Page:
Alexandre Edmond Becquerel
The Becquerel Prize is named after Alexandre Edmond Becquereli (24 March 1820 – 11 May 1891). Alexandre-Edmond Becquerel was born in Paris and was the assistant and later the successor of his father, Antoine Cesar Becquerel, at the Museum National d’Histoire Naturelle.
In 1839, at the age of 19, he created and analyzed the world´s first photovoltaic cellii,iii in the laboratory of his father. The photovoltaic cell consisted of two electrodes in an acidic solution, separated by a thin membrane. He illuminated one of the electrodes. Especially when the electrodes were coated with AgCl or AgBr, he could observe a significant generation of electricity. Since he could exclude that this effect was due to temperature effects (induced by the illumination), he concluded that the light itself was the reason for his observation. Furthermore Becquerel already discovered the influence of the spectrum of light on the photovoltaic effect; he noted that blue light yielded the highest current generation.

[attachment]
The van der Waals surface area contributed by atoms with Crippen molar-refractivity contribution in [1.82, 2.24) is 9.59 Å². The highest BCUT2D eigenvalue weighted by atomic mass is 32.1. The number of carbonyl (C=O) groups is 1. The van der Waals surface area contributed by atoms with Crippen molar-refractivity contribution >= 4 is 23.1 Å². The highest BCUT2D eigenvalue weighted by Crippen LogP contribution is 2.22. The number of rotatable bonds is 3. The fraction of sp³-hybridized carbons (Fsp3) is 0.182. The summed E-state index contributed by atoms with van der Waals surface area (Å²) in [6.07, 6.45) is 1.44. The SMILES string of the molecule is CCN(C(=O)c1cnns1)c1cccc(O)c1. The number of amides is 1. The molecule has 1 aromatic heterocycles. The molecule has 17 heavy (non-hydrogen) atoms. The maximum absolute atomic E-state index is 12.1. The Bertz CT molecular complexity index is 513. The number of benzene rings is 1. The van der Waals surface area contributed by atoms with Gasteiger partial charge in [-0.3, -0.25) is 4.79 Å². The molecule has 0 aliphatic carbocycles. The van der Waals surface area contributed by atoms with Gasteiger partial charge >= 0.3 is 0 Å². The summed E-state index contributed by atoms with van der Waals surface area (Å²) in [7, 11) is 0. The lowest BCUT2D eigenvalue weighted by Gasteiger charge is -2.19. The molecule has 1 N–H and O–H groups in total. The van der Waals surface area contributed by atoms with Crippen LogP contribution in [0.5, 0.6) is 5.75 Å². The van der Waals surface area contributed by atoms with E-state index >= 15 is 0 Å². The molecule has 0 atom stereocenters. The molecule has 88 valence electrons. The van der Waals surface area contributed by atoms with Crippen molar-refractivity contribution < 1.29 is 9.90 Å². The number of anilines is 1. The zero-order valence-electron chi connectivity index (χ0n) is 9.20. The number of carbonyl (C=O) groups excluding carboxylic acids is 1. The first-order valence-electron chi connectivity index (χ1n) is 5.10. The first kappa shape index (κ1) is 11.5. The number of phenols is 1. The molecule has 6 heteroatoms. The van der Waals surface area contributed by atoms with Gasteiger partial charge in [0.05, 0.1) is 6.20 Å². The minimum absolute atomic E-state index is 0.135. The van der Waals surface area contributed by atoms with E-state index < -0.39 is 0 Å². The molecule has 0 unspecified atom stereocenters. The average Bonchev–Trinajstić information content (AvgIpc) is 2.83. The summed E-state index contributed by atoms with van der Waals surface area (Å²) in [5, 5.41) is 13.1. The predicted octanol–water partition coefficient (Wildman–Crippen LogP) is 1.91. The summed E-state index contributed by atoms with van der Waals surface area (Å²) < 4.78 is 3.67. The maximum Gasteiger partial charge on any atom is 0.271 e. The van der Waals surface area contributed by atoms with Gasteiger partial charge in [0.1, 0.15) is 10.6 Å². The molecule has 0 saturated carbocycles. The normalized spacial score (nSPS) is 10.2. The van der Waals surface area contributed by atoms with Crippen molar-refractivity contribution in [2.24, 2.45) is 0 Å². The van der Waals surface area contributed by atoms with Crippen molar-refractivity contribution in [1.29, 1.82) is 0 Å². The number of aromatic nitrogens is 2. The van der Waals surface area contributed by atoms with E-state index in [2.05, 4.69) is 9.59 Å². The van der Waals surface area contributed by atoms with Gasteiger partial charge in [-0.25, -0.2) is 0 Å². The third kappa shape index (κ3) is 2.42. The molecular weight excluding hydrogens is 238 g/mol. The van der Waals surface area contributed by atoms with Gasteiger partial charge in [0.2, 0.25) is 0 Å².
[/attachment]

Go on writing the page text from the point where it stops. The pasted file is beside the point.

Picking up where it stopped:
Alexandre-Edmond Becquerel was also very active in other research related to the effects of light like photography and phosphorescence. In 1867/68 he published the important book: “La lumière, ses causes et ses effets (Light, its causes and effects)”.
i not to be confused with his son Henri Becquerel who received the Nobel Prize in Physics for the discovery of radioactivity
ii A.E. Becquerel, "Recherches sur les effets de la radiation chimique de la lumiere solaire au moyen des courants electriques", Comptes Rendus de L'Academie des Sciences, Vol. 9, pp. 145-149, 1839;
also Annalen der Physik und Chemie, Vol. 54, pp. 18-34, 1841.
iii A.E. Becquerel, "Memoire sur les effects electriques produits sous I'influence des rayons solaires", Comptes Rendus de L'Academie des Sciences, Vol. 9, pp. 561- 567, 1839;
also Annalen der Physik und Chemie, Vol. 54, pp. 35-42, 1841.